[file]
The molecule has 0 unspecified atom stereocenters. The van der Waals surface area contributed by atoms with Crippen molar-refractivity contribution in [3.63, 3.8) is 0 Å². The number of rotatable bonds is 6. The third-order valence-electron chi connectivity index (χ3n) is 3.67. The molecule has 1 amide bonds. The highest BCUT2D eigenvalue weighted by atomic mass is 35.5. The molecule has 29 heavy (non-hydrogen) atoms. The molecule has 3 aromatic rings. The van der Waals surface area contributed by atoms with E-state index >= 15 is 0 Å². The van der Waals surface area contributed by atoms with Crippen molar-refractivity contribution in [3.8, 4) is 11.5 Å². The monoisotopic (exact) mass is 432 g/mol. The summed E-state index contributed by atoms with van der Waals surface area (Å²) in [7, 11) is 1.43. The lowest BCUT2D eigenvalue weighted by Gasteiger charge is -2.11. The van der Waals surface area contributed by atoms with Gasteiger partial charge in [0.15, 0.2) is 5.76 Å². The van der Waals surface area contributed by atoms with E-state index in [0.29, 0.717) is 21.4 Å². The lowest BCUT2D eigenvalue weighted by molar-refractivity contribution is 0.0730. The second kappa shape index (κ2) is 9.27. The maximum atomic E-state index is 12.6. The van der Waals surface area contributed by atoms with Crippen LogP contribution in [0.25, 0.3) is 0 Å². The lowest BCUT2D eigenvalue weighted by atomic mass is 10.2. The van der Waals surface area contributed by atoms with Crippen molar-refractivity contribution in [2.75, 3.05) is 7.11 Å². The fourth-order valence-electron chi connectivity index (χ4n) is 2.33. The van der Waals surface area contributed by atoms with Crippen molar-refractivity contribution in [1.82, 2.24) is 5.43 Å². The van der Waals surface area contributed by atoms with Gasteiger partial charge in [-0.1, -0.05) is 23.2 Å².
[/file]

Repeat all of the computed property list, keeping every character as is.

The molecule has 0 unspecified atom stereocenters. The van der Waals surface area contributed by atoms with Crippen molar-refractivity contribution in [3.63, 3.8) is 0 Å². The number of rotatable bonds is 6. The third-order valence-electron chi connectivity index (χ3n) is 3.67. The molecule has 1 amide bonds. The highest BCUT2D eigenvalue weighted by atomic mass is 35.5. The molecule has 29 heavy (non-hydrogen) atoms. The molecule has 3 aromatic rings. The van der Waals surface area contributed by atoms with E-state index >= 15 is 0 Å². The van der Waals surface area contributed by atoms with Crippen molar-refractivity contribution in [3.8, 4) is 11.5 Å². The monoisotopic (exact) mass is 432 g/mol. The summed E-state index contributed by atoms with van der Waals surface area (Å²) in [7, 11) is 1.43. The lowest BCUT2D eigenvalue weighted by Gasteiger charge is -2.11. The van der Waals surface area contributed by atoms with Gasteiger partial charge in [0.15, 0.2) is 5.76 Å². The van der Waals surface area contributed by atoms with E-state index in [0.29, 0.717) is 21.4 Å². The lowest BCUT2D eigenvalue weighted by molar-refractivity contribution is 0.0730. The second kappa shape index (κ2) is 9.27. The maximum atomic E-state index is 12.6. The van der Waals surface area contributed by atoms with Crippen LogP contribution in [0.25, 0.3) is 0 Å². The lowest BCUT2D eigenvalue weighted by atomic mass is 10.2. The van der Waals surface area contributed by atoms with Crippen molar-refractivity contribution in [2.75, 3.05) is 7.11 Å². The fourth-order valence-electron chi connectivity index (χ4n) is 2.33. The van der Waals surface area contributed by atoms with Crippen molar-refractivity contribution in [1.82, 2.24) is 5.43 Å². The van der Waals surface area contributed by atoms with Gasteiger partial charge in [-0.1, -0.05) is 23.2 Å².